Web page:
First edition of the Études de La Nature
by Bernardin de Saint-Pierre.
Beautiful copy preserved in its contemporary binding.
Bernardin de Saint-Pierre, Jacques Henri. Études de la nature.
Paris, de l’Imprimerie de Monsieur, chez Jean-Pierre Didot le jeune, 1784.
3 parts in 3 volumes 12mo [166 x 99 mm] : I/ (2) ll., 623 pp., 1 folding plate; II/ (2) ll., 631 pp. and 3 folding plates ; III/ (2) ll., 574 pp. and 1 illustration.
Tree calf, triple gilt fillet on the covers, flat spine decorated with gilt fillet and floral ornaments, lettering pieces in red morocco, gilt fillet on leading edges, inner gilt roll-stamp, gilt edges.
First edition of the “Etudes de La Nature” by Bernardin de Saint-Pierre, “one of the most curious books of the French language” (F. Brunetière).
It is decorated with a frontispiece, bound in the third volume, of a map of the Atlantic hemisphere, and 3 botanical folding plates.
Tchemerzine, V, 647 ; Quérard, 364 ; Cioranescu, 58853.
“Les Études de la nature is one of the most curious books of the French language. Its charming style is par to none.
With his idea of Providence, Bernardin de Saint-Pierre, tried, after Voltaire and the Encyclopedia but before Chateaubriand, to reconcile “nature” not with “Christianism”, at least not yet, but with a God whose substance had been greatly pauperized by the century’s philosophy.
“He put the idea of divine personality back into his time period’s way of thinking” (F. Brunetière).
“Les Etudes de La Nature revealed a true talent and genius in Bernardin de Saint-Pierre, which no one would have suspected. It was quite innovative, on a moral and literary perspective, and reminded readers of the principles and eloquence of Rousseau : same independence of opinion, same taste for paradoxes, same strong arguments, same emphatic style” (Michaud).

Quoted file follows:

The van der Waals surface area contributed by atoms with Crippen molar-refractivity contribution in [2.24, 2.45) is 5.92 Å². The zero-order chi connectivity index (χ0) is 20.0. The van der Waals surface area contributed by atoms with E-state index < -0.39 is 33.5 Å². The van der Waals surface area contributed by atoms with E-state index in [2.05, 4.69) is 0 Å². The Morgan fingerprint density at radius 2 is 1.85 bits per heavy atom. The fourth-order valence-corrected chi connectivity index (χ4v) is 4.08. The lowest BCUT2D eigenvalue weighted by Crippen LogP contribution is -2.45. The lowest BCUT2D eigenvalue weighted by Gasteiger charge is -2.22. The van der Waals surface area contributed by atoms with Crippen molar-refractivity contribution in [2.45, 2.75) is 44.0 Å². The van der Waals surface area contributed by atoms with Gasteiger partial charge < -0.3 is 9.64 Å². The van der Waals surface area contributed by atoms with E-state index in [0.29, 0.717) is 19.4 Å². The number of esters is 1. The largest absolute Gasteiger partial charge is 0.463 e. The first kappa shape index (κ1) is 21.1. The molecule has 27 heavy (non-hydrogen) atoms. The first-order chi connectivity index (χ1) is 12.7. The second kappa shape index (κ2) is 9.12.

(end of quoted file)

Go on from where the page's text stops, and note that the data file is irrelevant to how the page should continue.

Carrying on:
The publication of the “Etudes de La Nature” brought social recognition to the author.
This ample work is in keeping with the “Encyclopédie”’s perspectives but it stands out because of its spiritualist and providential point of view, its refusal of an analytical approach, and its attention to the harmonic resonances of nature and the human heart, in relation to the “Philosophy of nature” of the first Romantics.
The author believes one should first look for scientific truth “with one’s heart and not one’s mind” and that one should talk about natural history “as a feeling of which the heart is full”. The laws of nature are no longer the laws of astronomers and physicists, like Newton and Nollet ; they are laws of “order, beauty, convenience, harmony, pleasure and happiness.”
He both nourishes and unloads his sensitivity. Like Rousseau, and a few others. And the readers found in him many of the things they had found in the Nouvelle Héloïse, in Gessner or Florian. One must like the countryside and seek what can only be found there, that is “the goods of the heart”.
One must escape the corrupt cities. It is only far from the cities that “one can be recklessly good, true, sincere, learned, patient, temperate, chaste, indulgent, pious.”
““Les Etudes de la nature” had a real influence on French literature and philosophy.
Daniel Mornet noted, rightly so, that Bernardin de Saint-Pierre brought a lot to the fundamental description of nature. “It is Bernardin de Saint-Pierre who first quite successfully described the exterior world’s picturesque beauty.” This new way of describing nature and the world will have great influence on French Romantic poets, like, for example, Chateaubriand or Lamartine” (C. Duflo).
This text is apparent to an essay, or a very personal form of literature.
The purely scientific developments alternate with anecdotes, personal souvenirs, lyrical meditations. And everything is loosely organized, inviting all sorts of digressions.
The fourteen studies that make up this book are entirely focused on showing the goodwill of nature, the principles of science and the general physical laws of nature and, finally, the moral laws applied to man taken first as an individual and then as a social being.
It contains many splendid depictions of landscapes, amongst the very first in French literature. They are precise, colorful and filled with a sentiment of panic in the face of nature’s power. While belonging to the “descriptive genre” of the end of the century, they also foreshadow Chateaubriand.
At a crossroad between Rousseau’s philosophy, which inspired him, and the Romantics, who were inspired by him, Bernardin de Saint-Pierre beautifully depicts nature in all its beneficial aspects.
He invents the modern way of describing nature, opening the way for a long line of writers, from Chateaubriand to Saint-John Perse.
Precious and beautiful copy, wide-margined, very pure, printed on Hollande paper, and preserved in its attractive contemporary tree calf binding.